# Absorption coefficient units

## Main Question or Discussion Point

Why is the absorption coefficient ($\alpha$) of water is always given using the units $\text{length}^{-1}$, while for other materials it is often given by $\text{length}^{2}.\text{mass}^{-1}$?

For instance, this paper uses $cm^{-1}$ for water and yet $cm^2 / \mu g$ for other substances (such as chlorophyll, cellulose and lignin). I have seen the same in other literature.

For a given wavelength, I am trying to calculate the extinction length $L=4.6/\alpha$ (the thickness of material required to absorb 99% of incident light). For water this calculation is straightforward. For instance, at a wavelength of 10 micron, the absorption coefficient of water is $\alpha \approx 1000\ cm^{-1}$, corresponding to $L \approx 40 \ \mu m$.

But how do we handle this calculation when the absorption coefficient of the material is instead given by $cm^2 / \mu g$?

Any explanation is greatly appreciated.

mjc123
Homework Helper
What is the relation between length-1 and length2.mass-1? Does that suggest anything to you?
What is the difference between water and these other substances, in terms of the form in which they are presented for spectroscopy?
What extra information do you need to calculate the extinction length?

roam
What is the relation between length-1 and length2.mass-1? Does that suggest anything to you?
What is the difference between water and these other substances, in terms of the form in which they are presented for spectroscopy?
What extra information do you need to calculate the extinction length?
Did they multiply it by a volume and divide it by a mass? Since density is equal to mass divided by volume ($\rho=m/V$), it appears like they are dividing by density of something.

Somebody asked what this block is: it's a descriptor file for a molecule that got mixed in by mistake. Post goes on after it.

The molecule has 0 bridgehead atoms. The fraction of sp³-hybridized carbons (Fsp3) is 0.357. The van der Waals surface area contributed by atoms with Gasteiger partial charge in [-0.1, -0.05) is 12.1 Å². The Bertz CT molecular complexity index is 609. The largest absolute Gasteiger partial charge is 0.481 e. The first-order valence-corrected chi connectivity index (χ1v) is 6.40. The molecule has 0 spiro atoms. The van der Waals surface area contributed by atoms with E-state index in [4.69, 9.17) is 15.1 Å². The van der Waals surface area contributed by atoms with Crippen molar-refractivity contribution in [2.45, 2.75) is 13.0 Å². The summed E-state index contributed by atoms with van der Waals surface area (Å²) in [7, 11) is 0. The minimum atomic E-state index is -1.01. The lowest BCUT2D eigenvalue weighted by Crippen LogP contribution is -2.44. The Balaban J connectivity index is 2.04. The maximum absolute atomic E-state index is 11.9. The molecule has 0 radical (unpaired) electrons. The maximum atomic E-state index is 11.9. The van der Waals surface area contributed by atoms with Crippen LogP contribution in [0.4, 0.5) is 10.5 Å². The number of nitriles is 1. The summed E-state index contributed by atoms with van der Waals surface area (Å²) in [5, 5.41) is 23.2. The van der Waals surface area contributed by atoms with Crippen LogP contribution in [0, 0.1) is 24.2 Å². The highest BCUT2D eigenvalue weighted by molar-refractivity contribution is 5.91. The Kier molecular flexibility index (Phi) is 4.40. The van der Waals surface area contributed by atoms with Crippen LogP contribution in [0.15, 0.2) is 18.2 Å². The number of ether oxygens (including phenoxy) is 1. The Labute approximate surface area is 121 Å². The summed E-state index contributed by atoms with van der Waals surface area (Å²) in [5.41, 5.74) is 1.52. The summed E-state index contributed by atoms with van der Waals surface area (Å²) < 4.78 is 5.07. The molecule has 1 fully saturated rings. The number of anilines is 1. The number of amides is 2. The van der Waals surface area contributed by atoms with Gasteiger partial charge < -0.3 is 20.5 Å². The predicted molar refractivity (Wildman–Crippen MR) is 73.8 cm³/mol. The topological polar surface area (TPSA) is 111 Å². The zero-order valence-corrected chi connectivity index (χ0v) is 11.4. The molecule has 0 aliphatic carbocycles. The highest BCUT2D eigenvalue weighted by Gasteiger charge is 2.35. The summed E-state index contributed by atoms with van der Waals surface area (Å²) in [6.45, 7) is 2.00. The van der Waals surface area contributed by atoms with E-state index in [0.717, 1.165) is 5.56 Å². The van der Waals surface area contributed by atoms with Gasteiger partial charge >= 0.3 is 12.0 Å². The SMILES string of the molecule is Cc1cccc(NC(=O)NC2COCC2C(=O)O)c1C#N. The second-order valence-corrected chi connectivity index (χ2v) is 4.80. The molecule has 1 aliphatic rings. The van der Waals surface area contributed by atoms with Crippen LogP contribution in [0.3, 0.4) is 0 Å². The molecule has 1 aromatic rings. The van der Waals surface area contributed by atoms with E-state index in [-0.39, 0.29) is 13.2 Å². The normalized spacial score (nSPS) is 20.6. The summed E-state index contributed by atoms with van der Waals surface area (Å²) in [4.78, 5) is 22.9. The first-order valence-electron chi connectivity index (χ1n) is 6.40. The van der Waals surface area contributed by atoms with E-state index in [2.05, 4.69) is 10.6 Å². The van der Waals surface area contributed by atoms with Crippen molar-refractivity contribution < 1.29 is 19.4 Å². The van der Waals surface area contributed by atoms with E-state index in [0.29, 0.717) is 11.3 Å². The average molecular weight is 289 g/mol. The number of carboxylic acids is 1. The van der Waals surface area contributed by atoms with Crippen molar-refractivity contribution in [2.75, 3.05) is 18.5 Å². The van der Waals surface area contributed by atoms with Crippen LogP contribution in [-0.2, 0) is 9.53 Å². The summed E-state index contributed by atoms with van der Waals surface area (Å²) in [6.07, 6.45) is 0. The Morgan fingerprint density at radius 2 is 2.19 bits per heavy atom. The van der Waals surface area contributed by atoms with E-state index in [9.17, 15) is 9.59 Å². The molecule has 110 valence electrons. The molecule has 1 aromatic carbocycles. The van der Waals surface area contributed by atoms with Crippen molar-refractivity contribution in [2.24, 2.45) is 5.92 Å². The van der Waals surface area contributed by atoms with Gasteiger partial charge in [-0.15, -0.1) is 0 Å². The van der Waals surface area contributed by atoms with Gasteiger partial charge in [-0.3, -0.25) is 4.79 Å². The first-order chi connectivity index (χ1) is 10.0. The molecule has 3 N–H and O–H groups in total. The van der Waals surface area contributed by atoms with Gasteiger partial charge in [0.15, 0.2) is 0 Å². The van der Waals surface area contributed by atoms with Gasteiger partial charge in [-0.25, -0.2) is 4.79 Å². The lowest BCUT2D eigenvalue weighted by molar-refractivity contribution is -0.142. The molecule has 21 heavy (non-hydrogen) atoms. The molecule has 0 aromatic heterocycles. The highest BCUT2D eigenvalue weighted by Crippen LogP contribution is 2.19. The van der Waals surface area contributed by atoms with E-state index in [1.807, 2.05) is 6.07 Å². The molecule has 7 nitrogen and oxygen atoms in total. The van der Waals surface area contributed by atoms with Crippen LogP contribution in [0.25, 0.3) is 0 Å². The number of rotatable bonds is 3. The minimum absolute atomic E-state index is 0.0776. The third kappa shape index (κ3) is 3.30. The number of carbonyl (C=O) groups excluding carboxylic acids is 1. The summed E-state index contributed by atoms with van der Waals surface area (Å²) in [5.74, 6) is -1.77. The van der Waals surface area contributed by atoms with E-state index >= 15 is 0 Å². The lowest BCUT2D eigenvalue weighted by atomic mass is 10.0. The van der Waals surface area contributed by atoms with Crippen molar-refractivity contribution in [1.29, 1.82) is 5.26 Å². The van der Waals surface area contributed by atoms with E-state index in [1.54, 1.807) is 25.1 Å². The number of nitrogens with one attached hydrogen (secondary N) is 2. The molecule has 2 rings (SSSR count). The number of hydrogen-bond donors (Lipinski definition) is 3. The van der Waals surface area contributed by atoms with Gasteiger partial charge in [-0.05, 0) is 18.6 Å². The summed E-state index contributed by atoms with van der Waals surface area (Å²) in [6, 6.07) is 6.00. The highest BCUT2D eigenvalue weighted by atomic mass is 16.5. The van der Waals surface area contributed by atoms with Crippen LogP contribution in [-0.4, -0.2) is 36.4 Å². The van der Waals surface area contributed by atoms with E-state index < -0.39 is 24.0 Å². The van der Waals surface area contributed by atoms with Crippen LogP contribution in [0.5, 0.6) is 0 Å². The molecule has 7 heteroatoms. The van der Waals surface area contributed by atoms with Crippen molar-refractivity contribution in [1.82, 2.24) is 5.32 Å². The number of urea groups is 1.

For water, I presume they pour it into a cuvet and then place it in a spectrophotometer. I am not sure how those other substances were measured. Sometimes substances are dissolved in a liquid, but I think the paper that I linked to uses some kind of remote sensing to estimate $\alpha$.

What other information do we need to calculate the extinction length?

mjc123
Homework Helper
Density, or mass concentration.

I am assuming that water is measured as a pure substance (or a solvent in great excess over solute), then you only need an absorption coefficient in length-1 as concentration is not a variable. I assume the other things are measured in dilute solution in water, so you need to know the concentration (in µg/cm3 to judge from your units). Then the absorbance is given by
A = log(I0/It) = αcL
where α is in cm2/µg, c is in µg/cm3 and L in cm.
(The units I am familiar with are L/mol/cm, where concentration is expressed in moles per litre.)

[Actually, considering your definition of extinction length, I think that should be ln rather than log, to give the factor of 4.6. The extinction length of a solution of solute is then 4.6/(αc), and is concentration dependent.]

roam
Hi mjc123,

So, if I have the coefficient given in cm2/µg, I simply need to multiply it by the desired concentraion, and then use $L=4.6/\alpha c$ to find the extinction length?

And I think the quantity given in cm2/µg is not exactly the $\alpha$ which is seen in the following Beer-Lambert law (which should be a decadic logarithm relationship):

$$I(z)=I_{0}e^{-\alpha z}.$$

Some references explicitly say that the units for $\alpha$ has to be length-1. In a few textbooks, the quantity that you referred to is called the "molar extinction coefficient" (denoted by $\epsilon$), so that:

$$A = \log_{10} \left( \frac{I_0}{I_t} \right) = \epsilon \times c \times l,$$

where they define $l$ as the length of the cell that contains the solution (not the extinction length $L$). I think maybe some authors are conflating $\epsilon$ and $\alpha$ by calling both of them the "absorption coefficient".

As a side-note, the paper that I linked to uses µg/cm2 as the unit for concentration $c$. This has made me very confused since this is mass.length-2, rather than mass.length-3...

mjc123